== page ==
Fostering a Global Community of Earthwatch Ambassadors

By Kyle Gaw, Earthwatch Digital Marketing Manager

Earthwatch advocates come from near and far to support our mission to unite citizens with scientists. Here, we highlight some of the personal motivations that are driving individuals to get involved.

I recently spoke to a friend about how an iceberg roughly the size of Delaware had broken free from Antarctica. We started to lament the seemingly inevitable, and extremely complex, consequences of climate change. At one point my friend turned to me and said, “I’m not a scientist. So honestly, what can I even do at this point?”

For me, my friend’s statement encapsulated the importance of Earthwatch’s mission to propagate the benefits of citizen science. It is not just scientists’ responsibility to study and protect the planet; the duty belongs to everyone. The world needs advocates for scientific research more than ever before.

We launched the Earthwatch Ambassador Program a little over a year ago with the goal of fostering a community of Earthwatch advocates. We wanted to offer a vessel for like-minded, concerned citizens to unite over a common cause: the desire to improve our planet. We’ve seen tremendous growth in the short time that the program has been running. The program is growing consistently thanks to the work of our dedicated ambassadors.

Our global network is comprised of people from every nook and cranny of the planet – from the U.S. to Australia to Mexico to Kenya, and beyond.

The reach of the program has been inspiring for us to witness. In fact, we’re proud to say that we have Earthwatch Ambassadors on every continent aside from Antarctica. (Although, we are tossing around the idea of making one lucky penguin an honorary member just to check off every continent.)

These concerned individuals come to Earthwatch with different perspectives of the environmental issues occurring in their respective parts of the globe. For many, the motivation to join Earthwatch’s Ambassador Program stems from a desire to be a part of positive change or, as one member from Trinidad and Tobago put it when asked what their motivation was for joining the program: I guess it’s being part of a greater cause and being able to make a positive impact somewhere around the world.

Many of our Ambassador Program members come to us with the hope of creating positive change on a global scale. For some, the desire to make a positive impact stems from the immediate issues that they see threatening their own environment. As one Australian Ambassador said, The effects of climate change are being felt in Australia through more extreme weather patterns. Big industries and urban development continue to put significant pressures on the environment and its flora and fauna systems, and in many cases they are abetted by government. These issues are echoed around the world…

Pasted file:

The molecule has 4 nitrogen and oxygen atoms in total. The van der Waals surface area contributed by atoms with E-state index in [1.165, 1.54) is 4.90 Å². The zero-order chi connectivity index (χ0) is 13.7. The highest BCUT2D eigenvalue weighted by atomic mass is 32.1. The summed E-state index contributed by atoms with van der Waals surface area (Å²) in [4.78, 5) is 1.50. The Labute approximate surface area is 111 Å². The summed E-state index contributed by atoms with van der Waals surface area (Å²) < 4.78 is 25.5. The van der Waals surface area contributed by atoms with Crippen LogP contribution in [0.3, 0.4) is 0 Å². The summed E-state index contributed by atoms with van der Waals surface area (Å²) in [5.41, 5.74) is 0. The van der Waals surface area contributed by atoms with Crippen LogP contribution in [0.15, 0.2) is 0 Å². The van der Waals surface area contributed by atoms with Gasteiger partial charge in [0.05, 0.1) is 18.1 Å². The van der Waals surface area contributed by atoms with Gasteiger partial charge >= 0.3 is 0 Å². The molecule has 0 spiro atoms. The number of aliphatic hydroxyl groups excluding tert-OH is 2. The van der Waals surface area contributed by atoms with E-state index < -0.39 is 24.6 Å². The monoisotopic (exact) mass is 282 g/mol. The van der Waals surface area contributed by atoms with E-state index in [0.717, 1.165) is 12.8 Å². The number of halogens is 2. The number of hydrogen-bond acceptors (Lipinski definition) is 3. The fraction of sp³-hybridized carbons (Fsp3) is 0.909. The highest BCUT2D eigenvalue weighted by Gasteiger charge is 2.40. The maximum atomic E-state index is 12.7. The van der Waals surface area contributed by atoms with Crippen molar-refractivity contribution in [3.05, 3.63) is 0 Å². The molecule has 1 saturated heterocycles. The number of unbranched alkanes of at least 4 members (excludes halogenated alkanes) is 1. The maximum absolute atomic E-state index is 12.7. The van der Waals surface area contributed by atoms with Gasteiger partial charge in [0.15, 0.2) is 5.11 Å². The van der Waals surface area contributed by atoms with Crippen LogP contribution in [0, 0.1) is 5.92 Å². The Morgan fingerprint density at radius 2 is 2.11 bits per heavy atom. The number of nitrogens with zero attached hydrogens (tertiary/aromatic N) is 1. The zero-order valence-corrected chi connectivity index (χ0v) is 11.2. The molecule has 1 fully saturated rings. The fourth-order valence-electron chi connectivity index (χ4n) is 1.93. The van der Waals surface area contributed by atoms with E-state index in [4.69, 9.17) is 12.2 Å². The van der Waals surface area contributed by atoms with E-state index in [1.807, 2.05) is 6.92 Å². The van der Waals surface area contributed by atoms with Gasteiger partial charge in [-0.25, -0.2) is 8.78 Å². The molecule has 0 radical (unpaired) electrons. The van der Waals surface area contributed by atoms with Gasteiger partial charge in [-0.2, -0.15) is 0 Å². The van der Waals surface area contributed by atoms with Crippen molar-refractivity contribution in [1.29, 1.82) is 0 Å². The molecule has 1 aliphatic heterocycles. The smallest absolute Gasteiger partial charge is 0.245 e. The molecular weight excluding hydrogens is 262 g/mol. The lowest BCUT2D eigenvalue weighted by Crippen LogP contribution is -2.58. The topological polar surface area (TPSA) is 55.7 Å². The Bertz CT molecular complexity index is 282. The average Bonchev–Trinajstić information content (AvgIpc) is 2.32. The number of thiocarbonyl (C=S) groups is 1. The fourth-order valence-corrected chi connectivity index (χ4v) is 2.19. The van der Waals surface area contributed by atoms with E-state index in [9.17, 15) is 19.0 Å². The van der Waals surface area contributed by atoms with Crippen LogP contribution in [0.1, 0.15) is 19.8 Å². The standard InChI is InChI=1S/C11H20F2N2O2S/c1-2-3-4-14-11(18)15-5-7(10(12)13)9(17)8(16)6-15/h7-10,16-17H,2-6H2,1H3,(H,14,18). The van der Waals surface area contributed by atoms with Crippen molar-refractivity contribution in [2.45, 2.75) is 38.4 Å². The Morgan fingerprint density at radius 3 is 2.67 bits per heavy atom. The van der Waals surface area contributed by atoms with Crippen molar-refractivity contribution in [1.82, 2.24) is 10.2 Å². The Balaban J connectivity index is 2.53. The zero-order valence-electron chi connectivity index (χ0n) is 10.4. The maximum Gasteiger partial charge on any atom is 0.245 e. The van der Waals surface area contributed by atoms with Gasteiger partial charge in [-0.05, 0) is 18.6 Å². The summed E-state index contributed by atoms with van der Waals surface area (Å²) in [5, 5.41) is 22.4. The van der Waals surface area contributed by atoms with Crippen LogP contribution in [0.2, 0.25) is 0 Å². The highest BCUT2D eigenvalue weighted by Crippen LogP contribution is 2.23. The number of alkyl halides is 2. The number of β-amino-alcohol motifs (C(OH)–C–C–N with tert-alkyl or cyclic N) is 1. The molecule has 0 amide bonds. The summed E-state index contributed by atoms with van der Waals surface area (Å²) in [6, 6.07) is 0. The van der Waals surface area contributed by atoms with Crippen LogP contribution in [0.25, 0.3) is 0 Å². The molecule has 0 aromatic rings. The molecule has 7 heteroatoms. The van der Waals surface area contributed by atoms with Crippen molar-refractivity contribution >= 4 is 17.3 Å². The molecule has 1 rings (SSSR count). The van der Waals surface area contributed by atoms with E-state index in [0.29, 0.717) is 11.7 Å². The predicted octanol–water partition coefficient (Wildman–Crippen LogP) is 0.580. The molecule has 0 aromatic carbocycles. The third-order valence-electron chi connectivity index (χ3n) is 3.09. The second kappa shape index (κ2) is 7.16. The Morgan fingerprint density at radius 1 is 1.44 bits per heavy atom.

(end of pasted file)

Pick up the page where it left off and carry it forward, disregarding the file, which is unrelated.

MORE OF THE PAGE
The professional backgrounds of our Ambassador Program members have shed light on just how diverse participants are. One Ambassador from England highlighted this nicely: I work in sales and marketing and do not have a science background. Participating in Earthwatch projects makes me feel that I am helping, albeit in a small way, towards the conservation of our planet. By being an Earthwatch Ambassador, I want to be able to reassure others like me that it is possible to be a citizen scientist and to make a difference to the world.

We’re always thrilled to see former volunteers recruiting their friends and family members to join them in the field. One thing that we want to see all past team members do is to leverage their own experiences in the field to enrich their lives and the lives of others around them. We love hearing about the creative ways that volunteers have used their experiences in the field to their advantage in their day-to-day lives.

One teacher from the United States is taking their experience in the field and using it to encourage the next generation to become advocates for quality scientific research. I’m hoping the Ambassador Program will give me a platform to draw more of my own students into the program. While our district does a great job of sending several teachers on Earthwatch expeditions every year, I feel Earthwatch’s impact would be magnified through the experience of students. This is particularly true of students like my own juniors and seniors in physics, who are mostly college-bound but have not made up their mind about a field of study. At their impressionable age, a meaningful experience with environmental science research could give them the impetus to realign their future study plans.

It’s encouraging to learn how people from every part of the globe are using their experiences with Earthwatch to make the world a better place. No matter the personal motivations that drive people to join the Ambassador community, it’s clear that Ambassador Program members can rally around the shared vision for a better planet. We’re thrilled to see this program thriving and look forward to the watch it continue to evolve.


If you’re ready to join the Ambassador community or would like some more information, visit Earthwatch’s Ambassador Program page.

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